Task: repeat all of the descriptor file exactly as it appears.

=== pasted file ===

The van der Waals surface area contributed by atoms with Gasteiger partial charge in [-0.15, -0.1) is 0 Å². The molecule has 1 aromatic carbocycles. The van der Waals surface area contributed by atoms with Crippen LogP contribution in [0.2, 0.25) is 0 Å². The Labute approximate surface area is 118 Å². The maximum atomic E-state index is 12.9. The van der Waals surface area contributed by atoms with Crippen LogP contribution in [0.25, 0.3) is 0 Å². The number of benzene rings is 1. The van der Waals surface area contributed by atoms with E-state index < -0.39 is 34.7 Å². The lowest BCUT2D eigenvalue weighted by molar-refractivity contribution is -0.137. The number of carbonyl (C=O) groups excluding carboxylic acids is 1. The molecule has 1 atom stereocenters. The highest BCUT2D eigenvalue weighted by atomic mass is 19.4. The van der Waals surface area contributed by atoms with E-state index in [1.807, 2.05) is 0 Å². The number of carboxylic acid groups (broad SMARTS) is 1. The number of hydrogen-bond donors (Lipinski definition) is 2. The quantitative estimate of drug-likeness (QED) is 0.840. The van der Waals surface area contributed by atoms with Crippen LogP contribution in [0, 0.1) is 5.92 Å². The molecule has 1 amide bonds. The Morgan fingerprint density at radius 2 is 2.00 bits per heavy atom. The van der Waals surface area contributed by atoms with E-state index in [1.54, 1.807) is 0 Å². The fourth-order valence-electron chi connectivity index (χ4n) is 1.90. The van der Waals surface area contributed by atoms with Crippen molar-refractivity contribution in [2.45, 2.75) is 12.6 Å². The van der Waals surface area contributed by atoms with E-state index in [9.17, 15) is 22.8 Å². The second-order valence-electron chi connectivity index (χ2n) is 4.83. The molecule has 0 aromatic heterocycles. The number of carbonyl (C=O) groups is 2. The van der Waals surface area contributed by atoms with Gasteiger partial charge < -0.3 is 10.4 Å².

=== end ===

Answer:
The van der Waals surface area contributed by atoms with Gasteiger partial charge in [-0.15, -0.1) is 0 Å². The molecule has 1 aromatic carbocycles. The van der Waals surface area contributed by atoms with Crippen LogP contribution in [0.2, 0.25) is 0 Å². The Labute approximate surface area is 118 Å². The maximum atomic E-state index is 12.9. The van der Waals surface area contributed by atoms with Crippen LogP contribution in [0.25, 0.3) is 0 Å². The number of benzene rings is 1. The van der Waals surface area contributed by atoms with E-state index < -0.39 is 34.7 Å². The lowest BCUT2D eigenvalue weighted by molar-refractivity contribution is -0.137. The number of carbonyl (C=O) groups excluding carboxylic acids is 1. The molecule has 1 atom stereocenters. The highest BCUT2D eigenvalue weighted by atomic mass is 19.4. The van der Waals surface area contributed by atoms with E-state index in [1.807, 2.05) is 0 Å². The number of carboxylic acid groups (broad SMARTS) is 1. The number of hydrogen-bond donors (Lipinski definition) is 2. The quantitative estimate of drug-likeness (QED) is 0.840. The van der Waals surface area contributed by atoms with Crippen LogP contribution in [0, 0.1) is 5.92 Å². The molecule has 1 amide bonds. The Morgan fingerprint density at radius 2 is 2.00 bits per heavy atom. The van der Waals surface area contributed by atoms with E-state index in [1.54, 1.807) is 0 Å². The fourth-order valence-electron chi connectivity index (χ4n) is 1.90. The van der Waals surface area contributed by atoms with Crippen molar-refractivity contribution in [2.45, 2.75) is 12.6 Å². The van der Waals surface area contributed by atoms with E-state index in [9.17, 15) is 22.8 Å². The second-order valence-electron chi connectivity index (χ2n) is 4.83. The molecule has 0 aromatic heterocycles. The number of carbonyl (C=O) groups is 2. The van der Waals surface area contributed by atoms with Gasteiger partial charge < -0.3 is 10.4 Å².